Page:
7. It must be borne in mind that as the suit herein was instituted before 1st June 1937, the law applicable in this case is that which existed before Section 60, Civil P.C. was altered by Act 9 of 1937. It has been suggested that the order appealed from might be supported under Order 21, Rule 46, Civil P.C. I do not think so. Order 21, Rule 46 provides for the attachment of a 'debt.' In this case the appellant's salary is ordinarily payable at the end of each month, and until the end of each month there is no 'debt' in respect of it, only an expectancy of payment. At the time this order was made (25th September 1937) there was no 'debt.' This was the ratio decidendi in Debi Prosad v. Lewis (1909) 31 All. 304 where a decree-holder applied on 18th November 1907 for the attachment of the salary for November of the judgment-debtor who was a lawyer's clerk. The Court held that the unearned salary of a private servant in whole or in part was not liable to attachment in advance.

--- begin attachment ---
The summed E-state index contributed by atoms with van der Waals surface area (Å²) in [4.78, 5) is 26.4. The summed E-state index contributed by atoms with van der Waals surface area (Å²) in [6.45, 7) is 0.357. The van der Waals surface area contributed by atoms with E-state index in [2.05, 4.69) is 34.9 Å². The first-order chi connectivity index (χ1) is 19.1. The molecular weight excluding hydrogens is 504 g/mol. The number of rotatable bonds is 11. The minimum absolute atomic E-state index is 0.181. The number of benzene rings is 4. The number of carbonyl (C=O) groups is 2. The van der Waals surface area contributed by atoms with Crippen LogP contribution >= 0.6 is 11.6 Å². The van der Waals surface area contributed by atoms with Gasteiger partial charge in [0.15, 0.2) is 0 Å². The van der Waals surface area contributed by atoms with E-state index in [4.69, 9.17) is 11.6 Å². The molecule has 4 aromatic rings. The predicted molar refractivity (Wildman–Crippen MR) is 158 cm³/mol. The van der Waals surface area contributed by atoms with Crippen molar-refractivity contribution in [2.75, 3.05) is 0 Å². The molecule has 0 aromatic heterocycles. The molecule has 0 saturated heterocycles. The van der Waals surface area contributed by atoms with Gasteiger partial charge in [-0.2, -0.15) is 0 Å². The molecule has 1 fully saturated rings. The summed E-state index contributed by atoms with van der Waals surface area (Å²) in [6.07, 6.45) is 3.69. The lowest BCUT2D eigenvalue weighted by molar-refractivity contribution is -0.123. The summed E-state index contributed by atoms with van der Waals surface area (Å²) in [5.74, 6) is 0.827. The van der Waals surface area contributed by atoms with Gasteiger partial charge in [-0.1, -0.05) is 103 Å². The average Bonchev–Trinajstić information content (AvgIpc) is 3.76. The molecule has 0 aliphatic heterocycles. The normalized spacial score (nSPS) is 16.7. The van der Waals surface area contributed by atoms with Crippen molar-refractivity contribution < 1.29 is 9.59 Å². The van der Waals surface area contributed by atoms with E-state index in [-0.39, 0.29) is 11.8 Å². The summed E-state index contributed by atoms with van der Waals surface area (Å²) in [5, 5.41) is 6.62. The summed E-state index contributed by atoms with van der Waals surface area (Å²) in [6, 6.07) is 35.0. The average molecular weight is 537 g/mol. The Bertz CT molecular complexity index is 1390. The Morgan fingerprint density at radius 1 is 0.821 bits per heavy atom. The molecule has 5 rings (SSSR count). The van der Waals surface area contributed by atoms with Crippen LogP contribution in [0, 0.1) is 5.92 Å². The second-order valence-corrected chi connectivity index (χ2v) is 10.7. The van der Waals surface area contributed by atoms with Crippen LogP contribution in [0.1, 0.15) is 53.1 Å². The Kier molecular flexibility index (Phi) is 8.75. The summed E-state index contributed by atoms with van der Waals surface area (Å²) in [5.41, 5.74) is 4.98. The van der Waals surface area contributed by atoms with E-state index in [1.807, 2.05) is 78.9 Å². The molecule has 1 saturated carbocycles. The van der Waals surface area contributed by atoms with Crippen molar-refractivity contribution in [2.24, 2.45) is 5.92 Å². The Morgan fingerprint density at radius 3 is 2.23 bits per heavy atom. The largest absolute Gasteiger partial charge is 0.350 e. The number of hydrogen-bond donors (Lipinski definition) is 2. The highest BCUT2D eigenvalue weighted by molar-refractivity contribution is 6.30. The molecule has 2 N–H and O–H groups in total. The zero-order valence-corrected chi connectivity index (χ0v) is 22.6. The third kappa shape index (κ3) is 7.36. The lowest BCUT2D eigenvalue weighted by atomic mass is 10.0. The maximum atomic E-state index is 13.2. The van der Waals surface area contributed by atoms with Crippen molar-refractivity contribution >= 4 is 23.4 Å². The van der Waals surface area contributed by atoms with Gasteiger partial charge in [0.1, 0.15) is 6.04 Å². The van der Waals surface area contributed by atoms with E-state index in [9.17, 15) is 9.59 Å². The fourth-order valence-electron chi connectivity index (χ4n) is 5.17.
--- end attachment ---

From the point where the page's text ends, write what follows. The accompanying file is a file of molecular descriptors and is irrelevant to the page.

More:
8. Again the Accountant-General of Bengal is located in Calcutta outside the jurisdiction of the Subordinate Judge at Rajshahi and as pointed out by Nasim Ali, J. during the argument, an order under Order 21, Rule 46 made by that Judge could not bind the Accountant-General: see Begg Dunlop & Co. v. Jagannath Marwari (1912) 39 Cal. 104 at pp. 112 and 113. Order 21, Rule 48 was designed to overcome the obstacles just mentioned to attaching future salary payable outside the Court's jurisdiction. But it only applies to the salaries of public officers, railway servants and the servants of local authorities. The amendments to Section 60, Civil P.C. introduced by the Act of 1937 may alter the position somewhat in a case of this kind but as pointed out above they do not apply here, because the decree herein was made before 1st June 1937. It has been suggested that this Court might appoint a receiver of [the salary of the appellant. I do not feel disposed to accede to that suggestion. Members of Legislative Assemblies must satisfy their debts like other people but I can see grave objections to the appointment of a receiver of the salary of a member of the Legislative Assembly, although I do not say that it could not be done in a proper case if no other remedies were available. In this case the decree-holder has other remedies open to him if he is prepared to make use of them. In my opinion this appeal should be allowed and the order appealed from set aside. The appeal is allowed with costs, hearing-fee being assessed at four gold mohurs.
Nasim Ali, J.